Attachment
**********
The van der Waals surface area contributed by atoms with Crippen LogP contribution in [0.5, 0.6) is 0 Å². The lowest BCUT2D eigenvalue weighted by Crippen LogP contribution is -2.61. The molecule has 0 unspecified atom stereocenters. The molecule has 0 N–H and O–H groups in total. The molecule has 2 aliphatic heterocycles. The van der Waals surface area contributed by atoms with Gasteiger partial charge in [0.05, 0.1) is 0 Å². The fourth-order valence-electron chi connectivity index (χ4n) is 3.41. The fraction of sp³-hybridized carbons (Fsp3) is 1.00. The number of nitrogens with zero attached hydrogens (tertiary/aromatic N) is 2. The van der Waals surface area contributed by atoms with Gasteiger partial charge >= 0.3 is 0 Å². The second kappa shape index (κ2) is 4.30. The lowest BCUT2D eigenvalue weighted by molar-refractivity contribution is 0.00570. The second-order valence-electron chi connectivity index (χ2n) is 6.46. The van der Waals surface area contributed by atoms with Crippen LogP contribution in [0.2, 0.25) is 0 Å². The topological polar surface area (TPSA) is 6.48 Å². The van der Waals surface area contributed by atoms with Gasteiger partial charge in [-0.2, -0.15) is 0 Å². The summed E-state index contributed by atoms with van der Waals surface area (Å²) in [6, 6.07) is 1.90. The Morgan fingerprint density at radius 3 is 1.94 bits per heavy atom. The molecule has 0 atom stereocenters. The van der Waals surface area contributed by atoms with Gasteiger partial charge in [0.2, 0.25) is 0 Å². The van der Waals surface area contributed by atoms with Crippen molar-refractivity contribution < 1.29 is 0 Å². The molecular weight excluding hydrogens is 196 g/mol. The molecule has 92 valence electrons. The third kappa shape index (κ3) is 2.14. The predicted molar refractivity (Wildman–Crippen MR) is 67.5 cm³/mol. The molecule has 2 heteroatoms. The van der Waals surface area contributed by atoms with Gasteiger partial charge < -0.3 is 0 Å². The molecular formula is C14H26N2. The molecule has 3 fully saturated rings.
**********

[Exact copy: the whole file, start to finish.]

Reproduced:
The van der Waals surface area contributed by atoms with Crippen LogP contribution in [0.5, 0.6) is 0 Å². The lowest BCUT2D eigenvalue weighted by Crippen LogP contribution is -2.61. The molecule has 0 unspecified atom stereocenters. The molecule has 0 N–H and O–H groups in total. The molecule has 2 aliphatic heterocycles. The van der Waals surface area contributed by atoms with Gasteiger partial charge in [0.05, 0.1) is 0 Å². The fourth-order valence-electron chi connectivity index (χ4n) is 3.41. The fraction of sp³-hybridized carbons (Fsp3) is 1.00. The number of nitrogens with zero attached hydrogens (tertiary/aromatic N) is 2. The van der Waals surface area contributed by atoms with Gasteiger partial charge >= 0.3 is 0 Å². The second kappa shape index (κ2) is 4.30. The lowest BCUT2D eigenvalue weighted by molar-refractivity contribution is 0.00570. The second-order valence-electron chi connectivity index (χ2n) is 6.46. The van der Waals surface area contributed by atoms with Crippen LogP contribution in [0.2, 0.25) is 0 Å². The topological polar surface area (TPSA) is 6.48 Å². The van der Waals surface area contributed by atoms with Gasteiger partial charge in [-0.2, -0.15) is 0 Å². The summed E-state index contributed by atoms with van der Waals surface area (Å²) in [6, 6.07) is 1.90. The Morgan fingerprint density at radius 3 is 1.94 bits per heavy atom. The molecule has 0 atom stereocenters. The van der Waals surface area contributed by atoms with Gasteiger partial charge in [0.2, 0.25) is 0 Å². The van der Waals surface area contributed by atoms with Crippen molar-refractivity contribution < 1.29 is 0 Å². The molecular weight excluding hydrogens is 196 g/mol. The molecule has 92 valence electrons. The third kappa shape index (κ3) is 2.14. The predicted molar refractivity (Wildman–Crippen MR) is 67.5 cm³/mol. The molecule has 2 heteroatoms. The van der Waals surface area contributed by atoms with Gasteiger partial charge < -0.3 is 0 Å². The molecular formula is C14H26N2. The molecule has 3 fully saturated rings.